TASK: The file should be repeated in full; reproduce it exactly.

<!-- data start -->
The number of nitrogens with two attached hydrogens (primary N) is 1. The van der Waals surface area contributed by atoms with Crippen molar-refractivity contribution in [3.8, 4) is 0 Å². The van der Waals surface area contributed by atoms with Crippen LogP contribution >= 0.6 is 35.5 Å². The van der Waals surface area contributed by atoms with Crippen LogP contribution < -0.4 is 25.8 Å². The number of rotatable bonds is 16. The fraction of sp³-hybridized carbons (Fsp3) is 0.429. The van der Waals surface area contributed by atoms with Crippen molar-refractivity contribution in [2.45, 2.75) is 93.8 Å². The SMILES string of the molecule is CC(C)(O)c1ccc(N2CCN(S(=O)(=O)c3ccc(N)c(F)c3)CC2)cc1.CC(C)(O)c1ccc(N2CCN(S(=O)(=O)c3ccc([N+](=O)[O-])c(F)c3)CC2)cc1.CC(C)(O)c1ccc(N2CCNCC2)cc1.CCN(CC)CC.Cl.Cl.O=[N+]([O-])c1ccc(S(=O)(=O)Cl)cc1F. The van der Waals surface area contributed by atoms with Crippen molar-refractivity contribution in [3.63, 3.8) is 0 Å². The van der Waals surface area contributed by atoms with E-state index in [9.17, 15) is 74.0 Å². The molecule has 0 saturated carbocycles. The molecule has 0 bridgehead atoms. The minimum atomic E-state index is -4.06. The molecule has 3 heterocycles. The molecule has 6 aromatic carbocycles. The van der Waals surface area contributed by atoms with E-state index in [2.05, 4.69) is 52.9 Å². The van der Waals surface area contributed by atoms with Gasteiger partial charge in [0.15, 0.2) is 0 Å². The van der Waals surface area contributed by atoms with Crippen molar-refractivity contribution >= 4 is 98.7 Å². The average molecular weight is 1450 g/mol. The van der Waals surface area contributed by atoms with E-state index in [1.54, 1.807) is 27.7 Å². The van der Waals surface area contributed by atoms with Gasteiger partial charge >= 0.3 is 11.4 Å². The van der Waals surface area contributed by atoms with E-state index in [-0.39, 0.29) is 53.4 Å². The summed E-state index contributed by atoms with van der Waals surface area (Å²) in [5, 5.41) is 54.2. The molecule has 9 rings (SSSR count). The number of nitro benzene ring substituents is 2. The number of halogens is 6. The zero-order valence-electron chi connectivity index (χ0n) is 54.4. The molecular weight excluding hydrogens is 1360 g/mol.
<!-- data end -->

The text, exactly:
The number of nitrogens with two attached hydrogens (primary N) is 1. The van der Waals surface area contributed by atoms with Crippen molar-refractivity contribution in [3.8, 4) is 0 Å². The van der Waals surface area contributed by atoms with Crippen LogP contribution >= 0.6 is 35.5 Å². The van der Waals surface area contributed by atoms with Crippen LogP contribution < -0.4 is 25.8 Å². The number of rotatable bonds is 16. The fraction of sp³-hybridized carbons (Fsp3) is 0.429. The van der Waals surface area contributed by atoms with Crippen molar-refractivity contribution in [2.45, 2.75) is 93.8 Å². The SMILES string of the molecule is CC(C)(O)c1ccc(N2CCN(S(=O)(=O)c3ccc(N)c(F)c3)CC2)cc1.CC(C)(O)c1ccc(N2CCN(S(=O)(=O)c3ccc([N+](=O)[O-])c(F)c3)CC2)cc1.CC(C)(O)c1ccc(N2CCNCC2)cc1.CCN(CC)CC.Cl.Cl.O=[N+]([O-])c1ccc(S(=O)(=O)Cl)cc1F. The van der Waals surface area contributed by atoms with Crippen molar-refractivity contribution in [3.63, 3.8) is 0 Å². The van der Waals surface area contributed by atoms with E-state index in [9.17, 15) is 74.0 Å². The molecule has 0 saturated carbocycles. The molecule has 0 bridgehead atoms. The minimum atomic E-state index is -4.06. The molecule has 3 heterocycles. The molecule has 6 aromatic carbocycles. The van der Waals surface area contributed by atoms with E-state index in [2.05, 4.69) is 52.9 Å². The van der Waals surface area contributed by atoms with Gasteiger partial charge in [0.15, 0.2) is 0 Å². The van der Waals surface area contributed by atoms with Crippen molar-refractivity contribution >= 4 is 98.7 Å². The average molecular weight is 1450 g/mol. The van der Waals surface area contributed by atoms with E-state index in [1.54, 1.807) is 27.7 Å². The van der Waals surface area contributed by atoms with Gasteiger partial charge >= 0.3 is 11.4 Å². The van der Waals surface area contributed by atoms with E-state index in [-0.39, 0.29) is 53.4 Å². The summed E-state index contributed by atoms with van der Waals surface area (Å²) in [5, 5.41) is 54.2. The molecule has 9 rings (SSSR count). The number of nitro benzene ring substituents is 2. The number of halogens is 6. The zero-order valence-electron chi connectivity index (χ0n) is 54.4. The molecular weight excluding hydrogens is 1360 g/mol.